On 25 August 2020, in a now deleted tweet, Coyle wrote "I have spent years warning local people that these fat old racists won't stop blaming the EU when their shit hits the fan. Here they come blaming others. Absolute shitbag racist wankers." This was in response to a tweet by fellow parliamentarian Jacob Rees-Mogg, who had made a post concerning the BBC's decision to censor the traditional performance of Rule Britannia meant to take place during the final evening of the Proms. Coyle followed this tweet up with a further tweet, referring to the song, "If you didn't hate it before, feel free to hate the song now. I've never known anyone but shitlickers like it tbh."[26] Coyle later apologised for his tweets.[27]

Personal life[edit]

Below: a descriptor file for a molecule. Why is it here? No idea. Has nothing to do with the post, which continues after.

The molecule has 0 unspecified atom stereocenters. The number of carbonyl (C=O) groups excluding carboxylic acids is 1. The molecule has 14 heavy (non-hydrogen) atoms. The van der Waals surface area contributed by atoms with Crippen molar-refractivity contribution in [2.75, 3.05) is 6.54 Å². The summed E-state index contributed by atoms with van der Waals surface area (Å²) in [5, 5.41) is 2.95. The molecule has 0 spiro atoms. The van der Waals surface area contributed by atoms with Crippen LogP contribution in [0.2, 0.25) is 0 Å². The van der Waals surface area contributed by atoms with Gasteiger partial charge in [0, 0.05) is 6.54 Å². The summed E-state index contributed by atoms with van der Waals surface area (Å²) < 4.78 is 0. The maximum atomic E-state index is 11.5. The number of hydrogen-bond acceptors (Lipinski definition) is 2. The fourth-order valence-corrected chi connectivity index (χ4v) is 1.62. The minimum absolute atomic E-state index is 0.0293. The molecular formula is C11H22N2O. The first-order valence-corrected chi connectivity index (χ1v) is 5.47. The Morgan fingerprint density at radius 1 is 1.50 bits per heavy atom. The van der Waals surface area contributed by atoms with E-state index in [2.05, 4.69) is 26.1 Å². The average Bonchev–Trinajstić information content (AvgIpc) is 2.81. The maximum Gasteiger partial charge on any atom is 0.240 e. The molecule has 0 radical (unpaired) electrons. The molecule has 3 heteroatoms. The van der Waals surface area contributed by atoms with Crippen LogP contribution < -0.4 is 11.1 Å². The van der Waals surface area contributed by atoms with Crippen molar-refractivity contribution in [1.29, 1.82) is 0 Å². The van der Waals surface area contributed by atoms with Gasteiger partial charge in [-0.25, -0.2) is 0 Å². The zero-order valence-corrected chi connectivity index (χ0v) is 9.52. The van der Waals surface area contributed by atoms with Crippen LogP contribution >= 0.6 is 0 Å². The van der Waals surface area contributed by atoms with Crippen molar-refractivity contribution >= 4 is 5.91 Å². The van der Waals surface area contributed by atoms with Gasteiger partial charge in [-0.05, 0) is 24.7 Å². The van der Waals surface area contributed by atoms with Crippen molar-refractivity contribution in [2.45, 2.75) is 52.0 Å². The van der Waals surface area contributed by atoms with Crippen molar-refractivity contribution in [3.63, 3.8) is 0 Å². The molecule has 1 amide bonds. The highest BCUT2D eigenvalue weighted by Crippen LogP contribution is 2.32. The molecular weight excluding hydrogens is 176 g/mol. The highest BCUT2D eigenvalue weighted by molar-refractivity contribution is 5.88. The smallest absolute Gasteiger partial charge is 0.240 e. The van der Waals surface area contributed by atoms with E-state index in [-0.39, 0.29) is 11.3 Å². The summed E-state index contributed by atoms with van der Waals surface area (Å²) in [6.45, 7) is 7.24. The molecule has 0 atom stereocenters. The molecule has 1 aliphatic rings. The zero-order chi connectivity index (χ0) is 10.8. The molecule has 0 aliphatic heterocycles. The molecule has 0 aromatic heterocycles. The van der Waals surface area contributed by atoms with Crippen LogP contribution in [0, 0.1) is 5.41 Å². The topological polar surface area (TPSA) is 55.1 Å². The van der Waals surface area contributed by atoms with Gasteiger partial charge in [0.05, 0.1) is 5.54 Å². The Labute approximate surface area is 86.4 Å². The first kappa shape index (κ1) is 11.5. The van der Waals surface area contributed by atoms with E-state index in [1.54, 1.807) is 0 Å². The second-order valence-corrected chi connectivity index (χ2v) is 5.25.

Coyle lives in his constituency and is married to a landscape architect. They have one daughter.[28] Coyle has written about the impact on his family of his mother's mental ill-health and the inadequacy of support she receives from social and health services, and how this drives his campaigning work.[29]

References[edit]

  1. ^ https://members.parliament.uk/member/4368/contact
  2. ^ "Bermondsey & Old Southwark Parliamentary constituency". BBC. Archived from the original on 8 May 2015. Retrieved 8 May 2015.
  3. ^ "About". Neil Coyle MP. Archived from the original on 8 May 2019. Retrieved 27 July 2019.
  4. ^ "Local council elections May 2014". southwark.gov.uk. 23 May 2014. Archived from the original on 22 May 2019. Retrieved 1 August 2019.
  5. ^ "Neil Coyle on the Garden Bridge". Audioboom. Archived from the original on 27 July 2019. Retrieved 2 August 2019.
  6. ^ "Who nominated who for the 2015 Labour leadership election?". New Statesman. London. 15 June 2015. Archived from the original on 5 July 2015. Retrieved 8 September 2015.